WCHDFocusReport on Communicable Diseases
Shared by: zai19188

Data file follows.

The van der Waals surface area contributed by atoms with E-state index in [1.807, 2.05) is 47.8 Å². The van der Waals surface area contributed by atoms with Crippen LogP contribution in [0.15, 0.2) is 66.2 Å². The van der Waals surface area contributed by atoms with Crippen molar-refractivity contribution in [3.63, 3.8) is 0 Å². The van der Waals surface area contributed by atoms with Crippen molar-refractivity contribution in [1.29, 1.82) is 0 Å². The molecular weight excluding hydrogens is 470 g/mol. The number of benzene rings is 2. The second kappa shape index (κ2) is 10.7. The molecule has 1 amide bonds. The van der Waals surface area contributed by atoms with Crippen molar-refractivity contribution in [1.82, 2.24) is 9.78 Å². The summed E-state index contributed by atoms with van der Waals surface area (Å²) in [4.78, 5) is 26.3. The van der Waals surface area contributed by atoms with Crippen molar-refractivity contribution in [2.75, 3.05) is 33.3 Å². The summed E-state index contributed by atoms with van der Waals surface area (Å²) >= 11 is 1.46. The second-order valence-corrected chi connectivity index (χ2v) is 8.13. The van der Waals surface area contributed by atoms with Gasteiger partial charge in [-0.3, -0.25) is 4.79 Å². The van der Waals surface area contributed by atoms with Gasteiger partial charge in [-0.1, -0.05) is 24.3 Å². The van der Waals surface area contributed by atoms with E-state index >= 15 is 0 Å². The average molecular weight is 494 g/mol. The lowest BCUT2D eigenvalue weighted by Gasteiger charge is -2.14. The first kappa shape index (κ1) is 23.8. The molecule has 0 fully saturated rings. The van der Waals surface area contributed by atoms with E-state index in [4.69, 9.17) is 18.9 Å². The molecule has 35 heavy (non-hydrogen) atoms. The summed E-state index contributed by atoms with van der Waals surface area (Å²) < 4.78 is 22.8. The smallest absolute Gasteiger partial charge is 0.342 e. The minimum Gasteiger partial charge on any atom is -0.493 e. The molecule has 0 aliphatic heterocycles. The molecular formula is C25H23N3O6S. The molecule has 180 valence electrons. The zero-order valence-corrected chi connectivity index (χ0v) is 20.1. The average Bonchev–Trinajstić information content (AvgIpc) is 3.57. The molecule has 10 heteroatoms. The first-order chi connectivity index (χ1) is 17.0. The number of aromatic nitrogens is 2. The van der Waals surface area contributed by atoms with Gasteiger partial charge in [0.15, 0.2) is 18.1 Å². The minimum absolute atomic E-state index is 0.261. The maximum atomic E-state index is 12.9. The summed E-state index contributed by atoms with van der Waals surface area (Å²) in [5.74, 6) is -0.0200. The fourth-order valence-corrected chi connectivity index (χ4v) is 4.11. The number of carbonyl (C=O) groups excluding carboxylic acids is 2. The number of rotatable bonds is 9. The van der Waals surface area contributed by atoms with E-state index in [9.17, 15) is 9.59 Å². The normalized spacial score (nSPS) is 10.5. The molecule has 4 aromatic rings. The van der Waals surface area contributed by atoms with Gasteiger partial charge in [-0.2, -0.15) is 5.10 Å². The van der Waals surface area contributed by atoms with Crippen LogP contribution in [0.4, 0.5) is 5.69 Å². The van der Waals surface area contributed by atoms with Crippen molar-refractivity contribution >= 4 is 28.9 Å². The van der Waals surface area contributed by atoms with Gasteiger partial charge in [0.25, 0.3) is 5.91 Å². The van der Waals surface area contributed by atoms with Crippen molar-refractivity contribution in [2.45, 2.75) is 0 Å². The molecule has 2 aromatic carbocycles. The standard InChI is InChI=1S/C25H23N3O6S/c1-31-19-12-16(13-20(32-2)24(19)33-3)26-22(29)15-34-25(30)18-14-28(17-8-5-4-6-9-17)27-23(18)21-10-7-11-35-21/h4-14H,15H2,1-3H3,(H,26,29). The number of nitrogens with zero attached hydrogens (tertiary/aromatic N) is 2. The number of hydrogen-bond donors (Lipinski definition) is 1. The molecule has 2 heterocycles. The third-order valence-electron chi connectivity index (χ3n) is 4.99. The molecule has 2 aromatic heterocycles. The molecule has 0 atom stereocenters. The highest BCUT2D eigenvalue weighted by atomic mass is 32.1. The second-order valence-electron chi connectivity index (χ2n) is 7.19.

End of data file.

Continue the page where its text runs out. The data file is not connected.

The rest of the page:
WCHD Focus Report on Communicable Diseases GLOSSARY A B C D E F G H I J K L M N O P Q R S T U V W X Y Z Airborne disease The transmission of disease causing microorganisms through the air to the human respiratory tract (usually the nose, month, throat, and lungs). Antibiotics A substance, such as penicillin or streptomycin, which can destroy or inhibit the growth of certain bacteria. Antibiotics are widely used in the prevention and treatment of bacterial, but not viral, infectious diseases. Antidiarrheal medications A class of drugs used to treat the causes and/or symptoms of diarrhea; watery stool, loose stool and various digestive upset including abdominal pain and bloating. Antimicrobial drugs Substances that kill or prevent the spreading of infectious agents or organisms in order to prevent the spread of infection. Asymptomatic A term used to describe an individual who does not currently show symptoms of the disease but who, in fact, may be infected. Asymptomatic individuals may develop symptoms of the disease at a later point in time if and when the disease onsets. Asymptomatic carriers A person or animal not currently showing the symptoms of a communicable disease but that can serve as a potential source of infection (also, see “carrier”). Bacterial disease Infections and associated diseases caused by bacteria, general or unspecified. Carrier A person or animal that harbors a specific infectious agent without discernible clinical disease and serves as a potential source of infection. The carrier state may be of short or long duration (temporary or transient carrier, or chronic carrier). Chronic disease Any illness is called "chronic" if it is long-lasting or even lifelong. The opposite of chronic is "acute", referring to diseases that come on quickly and often do not last long (if they last, they are said to become "chronic"). Communicable disease An illness due to a specific infectious agent or its toxic products that is Synonym: Infectious transmitted from an infected person, animal, or inanimate reservoir to a disease susceptible host. Communicable disease Refer to “incidence rate” and “prevalence rate.” rates Contact A person or animal that has had an opportunity to acquire an infection by being within the environment of an infected individual. Contagious Capable of transmitting disease. Contaminated Impure or unclean because of contact with a communicable disease agent. Contraceptive A device, drug, or chemical agent that prevents conception and, in some instances, may help prevent the spread of a sexually transmitted disease. Diagnosis The act or process of identifying or determining the nature and cause of a disease or injury through evaluation of patient history, examination, and review of laboratory data. Also, the opinion derived from such an evaluation. Dialysis The process of cleansing waste products and removing excess water from the blood of patients whose kidneys have failed. Disease investigation The process of controlling communicable disease by locating disease process sources, carriers and at-risk groups to prevent, treat and thereby reduce the incidence and risk to citizens; to provide counseling to patients diagnosed positive for a communicable disease, and to provide information on disease etiology and the prevention of communicable diseases. Dormant A virus that is inactive in an infected individual or animal but may reactivate given the right circumstances. Enteric diseases Diseases of or relating to the intestines; "intestinal disease.” Exposure To have contact with an infectious disease agent or its toxic products. Feces The medical and scientific term for the "excrement discharged from the Synonyms: Stool, “Poop” intestines." Foodborne illness Any illness resulting from the consumption of food contaminated with Synonym: Food poisoning pathogenic bacteria, toxins, viruses, prions, or parasites. Gastrointestinal illness Diseases of the digestive system, including diseases of the esophagus, Synonym: Digestive stomach, large and small intestine, sigmoid colon, and rectum. diseases Genital ulcer diseases A defect of the epithelial or mucosal surface of the genitals. Genotype The genetic makeup encoded in DNA. Hemolytic uremic One of the most common causes of sudden, short -term kidney failure in syndrome (HUS) children. In severe cases, this acute kidney failure may require several sessions of dialysis to temporarily take over the kidneys' job of filtering wastes from the blood. Immune system The system (including the thymus and bone marrow and lymphoid tissues) that protects the body from foreign substances and pathogenic organisms by producing the immune response. Immunizations The administration of a weakened or killed form of a disease-causing Synonym: Vaccination, Shot agent to induce the body’s immune system to produce antibodies against the disease, in the event of a future exposure to the specific disease- causing agent. Incidence rate The number of new cases of a specified disease during a defined period of time, divided by the number of persons in a stated population in which the cases occurred. This is usually expressed as cases per 1,000 or 100,000 per year. This rate may be expressed as age- or gender-specific or as specific for any other population characteristic or subdivision. Incubation period The time interval between contact with an infectious agent and onset of symptoms of disease. Infectious disease A clinically manifested illness of humans or animals resulting from an infection. Infectious period The length of time that a person or animal that harbors a communicable disease is able to transmit that disease to another person or animal. Interventions Communicable disease treatments aimed at curing the disease and halting its spread. Intravenous drug users Use of a drug by its injection into a vein. Latent A communicable disease that is hidden, dormant, inactive. Malaise A vague feeling of bodily discomfort, as at the beginning of an illness. Notifiable condition A communicable disease that must be reported to state public health Synonym: Reportable authorities by health providers, diagnostic laboratories and local health disease jurisdictions. Outbreak The occurrence of cases of a disease or condition in any area over a given period of time in excess of the expected number of cases. Pelvic inflammatory A term used to describe inflammation or infection of the uterus, fallopian disease (PID) tubes, or ovaries (female pelvic organs). PID is usually caused by a bacterial infection, such as gonorrhea or chlamydia. Prevalence rate The total number of persons sick or portraying a certain condition in a stated population at a particular time (point prevalence), or during a stated period of time (period prevalence), regardless of when that illness or condition began, divided by the population at risk of having the disease or condition at the point in time or midway through the period in which they occurred. Recurrence The concept in general medicine that an illness may come back again. Reservoir of disease Any person, animal, arthropod, plant, soil or substance (or combination of these) in which an infectious agent normally lives and multiplies, on which it depends primarily for survival, and where it reproduces itself in such manner that it can be transmitted to a susceptible host. A reservoir of disease is any person, animal, or thing (fomite) which can contain the cause of a disease without suffering from it. Sexually-transmitted Sexually transmitted diseases (STDs) are a group of various diseases disease (STD) that are spread by sexual contact. Synonym: Venereal disease Stool See Feces Strain The type or subtype of a bacteria or virus. Surveillance Surveillance of disease is the continuing scrutiny of all aspects of occurrence and spread of a disease that are pertinent to effective control. Symptomatic A term used to describe an individual who shows symptoms of a disease. Transmission Any mechanism by which an infectious agent is spread from a source or reservoir to a person. Unpasteurized When milk or other types of liquid foods/nutrients have not been specifically processed to prevent, reduce, or eliminate the presence of pathogens, either through heat pasteurization or another process. Vaccine-preventable A disease that can potentially be prevented through the immunization disease process that stimulates the body’s natural resistance to the disease. Vector In medicine, a vector is a carrier of disease agents. Viral infection The disease state resulting from the invasion of the body by a virus that can cause illness in humans. Waterborne bacterial An illness due to infection with bacteria from a contaminated water disease supply.